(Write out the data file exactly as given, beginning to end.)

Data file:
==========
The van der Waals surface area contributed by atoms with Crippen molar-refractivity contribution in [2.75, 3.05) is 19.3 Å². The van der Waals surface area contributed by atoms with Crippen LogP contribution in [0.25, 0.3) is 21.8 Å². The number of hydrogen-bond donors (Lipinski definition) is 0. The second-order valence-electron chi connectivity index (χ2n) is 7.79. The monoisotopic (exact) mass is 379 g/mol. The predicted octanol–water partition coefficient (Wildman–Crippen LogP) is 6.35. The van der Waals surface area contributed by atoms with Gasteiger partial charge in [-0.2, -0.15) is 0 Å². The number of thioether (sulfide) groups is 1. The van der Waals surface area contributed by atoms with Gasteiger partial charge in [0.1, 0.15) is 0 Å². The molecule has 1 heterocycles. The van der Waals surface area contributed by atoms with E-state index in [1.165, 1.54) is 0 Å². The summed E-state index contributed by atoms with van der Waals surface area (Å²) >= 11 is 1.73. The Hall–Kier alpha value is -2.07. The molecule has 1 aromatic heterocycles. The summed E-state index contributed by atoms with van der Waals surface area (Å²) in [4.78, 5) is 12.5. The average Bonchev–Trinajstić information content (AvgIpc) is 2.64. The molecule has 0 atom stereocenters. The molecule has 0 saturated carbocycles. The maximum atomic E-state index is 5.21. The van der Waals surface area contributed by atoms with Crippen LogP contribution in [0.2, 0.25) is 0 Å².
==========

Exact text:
The van der Waals surface area contributed by atoms with Crippen molar-refractivity contribution in [2.75, 3.05) is 19.3 Å². The van der Waals surface area contributed by atoms with Crippen LogP contribution in [0.25, 0.3) is 21.8 Å². The number of hydrogen-bond donors (Lipinski definition) is 0. The second-order valence-electron chi connectivity index (χ2n) is 7.79. The monoisotopic (exact) mass is 379 g/mol. The predicted octanol–water partition coefficient (Wildman–Crippen LogP) is 6.35. The van der Waals surface area contributed by atoms with Gasteiger partial charge in [-0.2, -0.15) is 0 Å². The number of thioether (sulfide) groups is 1. The van der Waals surface area contributed by atoms with Gasteiger partial charge in [0.1, 0.15) is 0 Å². The molecule has 1 heterocycles. The van der Waals surface area contributed by atoms with E-state index in [1.165, 1.54) is 0 Å². The summed E-state index contributed by atoms with van der Waals surface area (Å²) >= 11 is 1.73. The Hall–Kier alpha value is -2.07. The molecule has 1 aromatic heterocycles. The summed E-state index contributed by atoms with van der Waals surface area (Å²) in [4.78, 5) is 12.5. The average Bonchev–Trinajstić information content (AvgIpc) is 2.64. The molecule has 0 atom stereocenters. The molecule has 0 saturated carbocycles. The maximum atomic E-state index is 5.21. The van der Waals surface area contributed by atoms with Crippen LogP contribution in [0.2, 0.25) is 0 Å².